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Designer babies and assuming the worst

30 October 2000
By Juliet Tizzard
Director, Progress Educational Trust
Appeared in BioNews 81

Reproductive scientists must be used to it by now. They present a new development in human embryo screening to fellow scientists at a conference in a far away place and before they know it, the press back home have put it on the front page and branded it 'quality control' for babies.

But, contrary to the expectations of a Lancet journalist, the UK press weren't particularly outraged about news from Professor Joy Delhanty and Dr Dagan Wells that they have developed a technique for screening all the chromosomes in a human embryo at once. Most newspapers ran rather matter-of-fact stories on the research, focusing on its proposed application of improving IVF success rates by reducing the numbers of fatally flawed embryos being transferred to the patient.

Only the Daily Mail sensationalised the story by running the headline 'IVF test to give parents "perfect babies"' on its front page. Inside, the journalist had got hold of the wrong end of the stick and let her imagination run away with her. Discussing the new technique's possible use to detect Down's Syndrome in the early embryo, she failed to note that embryo screening in its present form, where is it used to test for one disorder at a time, is quite capable of looking for the presence of Down's Syndrome.

And so, the two critics quoted were a little off the mark. One was concerned that embryologists, rather than patients, would now be making decisions. But this has never been the case with current methods of embryo screening and there's no reason to assume it will be so with this new technique, if it is ever to become a clinical reality. The other critic suggested that embryos that could develop into children with meaningful lives despite their disability will now be discarded before pregnancy. But the new screening technique is designed to screen out embryos that will never survive beyond a few weeks. Thus the only criticisms of Delhanty and Wells' research, whether justified or not for current screening methods, rather missed the point.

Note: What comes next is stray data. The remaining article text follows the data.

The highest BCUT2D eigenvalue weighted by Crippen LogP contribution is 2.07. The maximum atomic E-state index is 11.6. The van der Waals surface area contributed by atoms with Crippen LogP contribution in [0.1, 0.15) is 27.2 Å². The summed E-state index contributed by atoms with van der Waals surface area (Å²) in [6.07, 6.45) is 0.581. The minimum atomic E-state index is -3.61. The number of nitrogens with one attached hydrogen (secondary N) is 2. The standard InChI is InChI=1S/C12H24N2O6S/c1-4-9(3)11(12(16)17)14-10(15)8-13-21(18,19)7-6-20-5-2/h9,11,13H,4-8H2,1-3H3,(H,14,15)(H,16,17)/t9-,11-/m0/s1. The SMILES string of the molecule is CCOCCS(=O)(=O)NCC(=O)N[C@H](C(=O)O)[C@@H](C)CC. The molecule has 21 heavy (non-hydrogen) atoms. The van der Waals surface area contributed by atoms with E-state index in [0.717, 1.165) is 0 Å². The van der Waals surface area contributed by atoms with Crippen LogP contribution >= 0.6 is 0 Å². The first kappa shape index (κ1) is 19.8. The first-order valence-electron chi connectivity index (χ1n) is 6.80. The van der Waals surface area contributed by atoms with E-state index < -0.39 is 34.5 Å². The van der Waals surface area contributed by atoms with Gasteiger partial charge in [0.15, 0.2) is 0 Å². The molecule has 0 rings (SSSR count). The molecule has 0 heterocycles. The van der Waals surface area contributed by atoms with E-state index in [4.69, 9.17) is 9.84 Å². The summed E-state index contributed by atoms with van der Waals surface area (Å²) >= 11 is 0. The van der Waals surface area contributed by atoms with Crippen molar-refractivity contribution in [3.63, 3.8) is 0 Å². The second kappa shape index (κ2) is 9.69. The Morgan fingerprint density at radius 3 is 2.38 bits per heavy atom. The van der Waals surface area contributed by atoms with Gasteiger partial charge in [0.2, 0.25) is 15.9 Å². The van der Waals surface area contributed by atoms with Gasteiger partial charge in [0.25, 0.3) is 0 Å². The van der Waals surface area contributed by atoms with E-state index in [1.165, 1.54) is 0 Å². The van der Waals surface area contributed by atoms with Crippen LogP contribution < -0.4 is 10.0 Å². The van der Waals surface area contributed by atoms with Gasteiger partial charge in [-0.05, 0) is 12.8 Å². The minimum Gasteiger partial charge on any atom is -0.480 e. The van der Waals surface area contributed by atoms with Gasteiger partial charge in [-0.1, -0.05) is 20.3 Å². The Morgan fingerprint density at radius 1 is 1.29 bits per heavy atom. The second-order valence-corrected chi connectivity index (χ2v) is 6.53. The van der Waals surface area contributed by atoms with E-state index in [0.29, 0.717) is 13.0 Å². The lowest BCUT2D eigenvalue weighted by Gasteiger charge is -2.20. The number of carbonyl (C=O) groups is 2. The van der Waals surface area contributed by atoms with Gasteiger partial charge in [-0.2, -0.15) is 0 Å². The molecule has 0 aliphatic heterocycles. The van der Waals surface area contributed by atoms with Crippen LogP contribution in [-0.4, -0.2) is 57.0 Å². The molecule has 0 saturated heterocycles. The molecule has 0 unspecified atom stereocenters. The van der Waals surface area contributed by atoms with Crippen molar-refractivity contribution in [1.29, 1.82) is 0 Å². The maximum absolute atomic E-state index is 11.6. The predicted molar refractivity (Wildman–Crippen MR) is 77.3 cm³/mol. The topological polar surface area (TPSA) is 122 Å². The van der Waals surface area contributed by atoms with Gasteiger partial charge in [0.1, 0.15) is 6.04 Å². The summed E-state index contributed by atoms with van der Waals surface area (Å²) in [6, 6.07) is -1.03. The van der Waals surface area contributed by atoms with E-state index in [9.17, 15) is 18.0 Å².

The moral of the story is that those in favour of such techniques should not assume that the press will oppose their work and take more note of what journalists and commentators actually say. Sometimes, designer babies are mentioned more by those who think it a silly accusation, than by those who don't.

18 October 2021 - by Professor Darren Griffin 
A personal memoir and tribute to Professor Joy Delhanty. Mentor, scientist, friend...
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